Today, the UK Committee on Climate Change (CCC) spells out what the political agreement made at the COP21 climate talks in Paris means for UK climate policy, including energy, industry and transport. At those talks, 195 nations pledged to keep global warming to less than 2°C, and to aspire to keep global warming to less than 1.5°C. This means that today’s net release of fossil and biomass carbon into the atmosphere must decline rapidly. So that, by 2050, every tonne of carbon released or used in fuels, manufacturing, products, and services has to be either eliminated – by substituting different energy sources and production methods – or has to be captured and stored securely for the long-term in deep geology, in soil or in weathered minerals. Reductions of present day emissions must decrease by at least 2% year-on-year from now until 2050.
The UK Conservative Government came to power in May 2015 using a manifesto alluding to the “greenest government ever” and promising £1 billion for Carbon Capture and Storage (CCS). This government’s legacy from its first 8 months has been a systematic and unprecedented pull-back from financial incentives for all types of low-carbon electricity production, energy efficiency, and financing of “green” commercialisation.
Of particular note was the cancellation on 25 November, separate from the Chancellor’s Autumn Spending Review speech, of the 10-year, multi-government, cross-party support for constructing Europe’s first CCS projects. These projects had been 40 months in detailed development. The Peterhead project led by Shell and SSE would be the first CCS project on gas power in the world. This is of particular relevance to the UK because of the government’s ambition to construct multiple gas-fuelled power plant as replacements for about 30% of UK electricity generation from coal and nuclear (which will be retired during the 2020s).
When attempting to explain the cancellation of CCS, unsubstantiated reasons were stated by different government ministers, from “not working yet”, and “only a long-term need” to “costs £170 per Megawatt hour compared to gas at half that” – all have been shown to be untrue by expert witnesses to the Energy and Climate Change Committee (ECCC).
Fundamental problems are that the first projects of any new technology are deliberately more expensive so that they will work; and the Prime Minister and others in government are choosing to quote CCS numbers that include costs of pipes and boreholes, which are not included in the costs quoted for gas or nuclear – because these are national infrastructure asset costs.
The CCC letter today recommends that their proposed budget to 2032 is a minimum, and suggests that government must be prepared to do more, not less, in order to reduce total UK domestic carbon emissions in line with the Paris agreement objectives. The committee also notes that increased decarbonisation ambition will be needed by the European Union. In short, we need to make more reductions. For that, CCS is essential and an urgent plan is needed for a minimum of 7GW clean power by 2030, and support for industry decarbonisation.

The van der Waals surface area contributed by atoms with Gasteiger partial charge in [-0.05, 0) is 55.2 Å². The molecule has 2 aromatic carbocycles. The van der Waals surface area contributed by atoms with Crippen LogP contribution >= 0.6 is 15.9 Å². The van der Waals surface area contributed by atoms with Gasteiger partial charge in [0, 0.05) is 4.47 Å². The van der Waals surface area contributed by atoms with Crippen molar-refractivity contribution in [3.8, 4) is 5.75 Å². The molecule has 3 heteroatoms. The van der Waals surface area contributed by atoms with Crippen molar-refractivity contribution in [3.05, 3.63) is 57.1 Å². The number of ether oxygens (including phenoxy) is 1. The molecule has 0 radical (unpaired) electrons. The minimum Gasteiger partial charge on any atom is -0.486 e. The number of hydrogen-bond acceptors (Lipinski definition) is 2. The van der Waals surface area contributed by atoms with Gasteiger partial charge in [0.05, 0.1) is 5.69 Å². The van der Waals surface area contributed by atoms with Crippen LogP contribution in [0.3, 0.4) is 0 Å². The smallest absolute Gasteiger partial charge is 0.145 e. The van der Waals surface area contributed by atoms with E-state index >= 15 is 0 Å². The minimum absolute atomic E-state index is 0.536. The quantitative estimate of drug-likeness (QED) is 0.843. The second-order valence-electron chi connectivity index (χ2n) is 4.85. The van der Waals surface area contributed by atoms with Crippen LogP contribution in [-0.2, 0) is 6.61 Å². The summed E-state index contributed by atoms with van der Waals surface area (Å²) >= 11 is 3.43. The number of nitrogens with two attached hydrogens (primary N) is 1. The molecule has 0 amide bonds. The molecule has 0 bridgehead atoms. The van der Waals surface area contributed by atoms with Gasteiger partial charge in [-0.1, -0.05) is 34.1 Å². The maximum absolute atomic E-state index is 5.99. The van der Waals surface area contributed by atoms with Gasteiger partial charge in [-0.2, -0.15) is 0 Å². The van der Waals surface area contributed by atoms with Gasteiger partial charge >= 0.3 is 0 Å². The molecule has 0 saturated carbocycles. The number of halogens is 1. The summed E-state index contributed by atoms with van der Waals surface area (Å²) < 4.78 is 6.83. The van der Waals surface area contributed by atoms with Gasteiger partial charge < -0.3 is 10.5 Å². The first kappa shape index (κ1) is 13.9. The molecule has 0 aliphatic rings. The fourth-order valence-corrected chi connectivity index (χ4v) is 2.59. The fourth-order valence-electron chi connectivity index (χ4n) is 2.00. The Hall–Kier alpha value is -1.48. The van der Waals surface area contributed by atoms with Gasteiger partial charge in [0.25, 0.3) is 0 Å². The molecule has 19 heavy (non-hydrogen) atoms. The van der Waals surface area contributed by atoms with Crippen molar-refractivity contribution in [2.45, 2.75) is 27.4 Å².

The CCC also appears to bear out what expert witnesses told the ECC – that the first CCS projects will deliver at a strike price of £170 / MW hr but then drop to £110/MW hr.
The CCC letter today makes clear that rapid delivery of CCS is part of the least-cost package of techniques and technologies to achieve UK carbon budgets. And that failure to deliver CCS will have wide and costly consequences across the UK economy. To achieve that, the UK needs at least two CCS projects operating by 2020, and a development of five more following on from those.
Professor Stuart Haszeldine, SCCS Director, said: “To stay on track in the ‘high ambition coalition’ of leading nations agreed in Paris climate talks, the UK needs to do a lot more on UK electricity, and a lot more on UK low-carbon industry and low-carbon heat. But now this government is doing a lot less. There is no sign yet that facts, unbiased scientific evidence and rationality are regarded as more important than lobbying by corporations and colleagues wishing to take the UK back to the 1960s energy mix. It’s a choice between spending £40 per household in 2016 or spending £200 per household each year from 2050. We can afford it.”
Through delaying CCS development for at least 10 years, the UK will fail to demonstrate the commercial-scale operation of CCS on gas power plant and, additionally, will fail to demonstrate the collaboration of different types of companies in the UK’s uniquely disaggregated electricity market. It will also fail to build the first geographic centres of pipeline infrastructure essential to transport CO2, and will fail to demonstrate the secure integrity of UK geological storage of CO2. This means that, even if the UK attempts a future “buy in” of CCS capture equipment from the US, China or Canada, there will be many years of recovery time, rebuilding and re-skilling of people and infrastructure, which are right now being lost through decommissioning of the North Sea offshore industries.